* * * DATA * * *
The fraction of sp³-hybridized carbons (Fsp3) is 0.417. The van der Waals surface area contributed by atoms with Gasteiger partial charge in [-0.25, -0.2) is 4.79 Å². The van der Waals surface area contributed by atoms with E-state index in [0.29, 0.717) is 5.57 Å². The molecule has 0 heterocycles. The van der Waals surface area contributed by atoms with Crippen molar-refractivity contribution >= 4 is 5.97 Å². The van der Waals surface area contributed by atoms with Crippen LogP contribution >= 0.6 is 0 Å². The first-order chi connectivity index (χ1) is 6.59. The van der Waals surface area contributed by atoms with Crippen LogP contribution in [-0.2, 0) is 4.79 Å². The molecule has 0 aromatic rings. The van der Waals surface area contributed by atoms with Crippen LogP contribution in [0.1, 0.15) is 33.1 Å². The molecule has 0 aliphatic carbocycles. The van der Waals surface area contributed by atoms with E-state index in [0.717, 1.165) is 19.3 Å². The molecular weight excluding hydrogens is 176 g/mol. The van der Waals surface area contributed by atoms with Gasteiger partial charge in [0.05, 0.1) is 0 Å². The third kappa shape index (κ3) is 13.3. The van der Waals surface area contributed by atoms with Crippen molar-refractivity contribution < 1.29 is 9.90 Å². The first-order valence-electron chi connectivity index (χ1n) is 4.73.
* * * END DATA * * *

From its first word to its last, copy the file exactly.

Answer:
The fraction of sp³-hybridized carbons (Fsp3) is 0.417. The van der Waals surface area contributed by atoms with Gasteiger partial charge in [-0.25, -0.2) is 4.79 Å². The van der Waals surface area contributed by atoms with E-state index in [0.29, 0.717) is 5.57 Å². The molecule has 0 heterocycles. The van der Waals surface area contributed by atoms with Crippen molar-refractivity contribution >= 4 is 5.97 Å². The van der Waals surface area contributed by atoms with Crippen LogP contribution >= 0.6 is 0 Å². The first-order chi connectivity index (χ1) is 6.59. The van der Waals surface area contributed by atoms with Crippen LogP contribution in [-0.2, 0) is 4.79 Å². The molecule has 0 aromatic rings. The van der Waals surface area contributed by atoms with Crippen LogP contribution in [0.1, 0.15) is 33.1 Å². The molecule has 0 aliphatic carbocycles. The van der Waals surface area contributed by atoms with E-state index in [0.717, 1.165) is 19.3 Å². The molecular weight excluding hydrogens is 176 g/mol. The van der Waals surface area contributed by atoms with Gasteiger partial charge in [0.05, 0.1) is 0 Å². The third kappa shape index (κ3) is 13.3. The van der Waals surface area contributed by atoms with Crippen molar-refractivity contribution < 1.29 is 9.90 Å². The first-order valence-electron chi connectivity index (χ1n) is 4.73.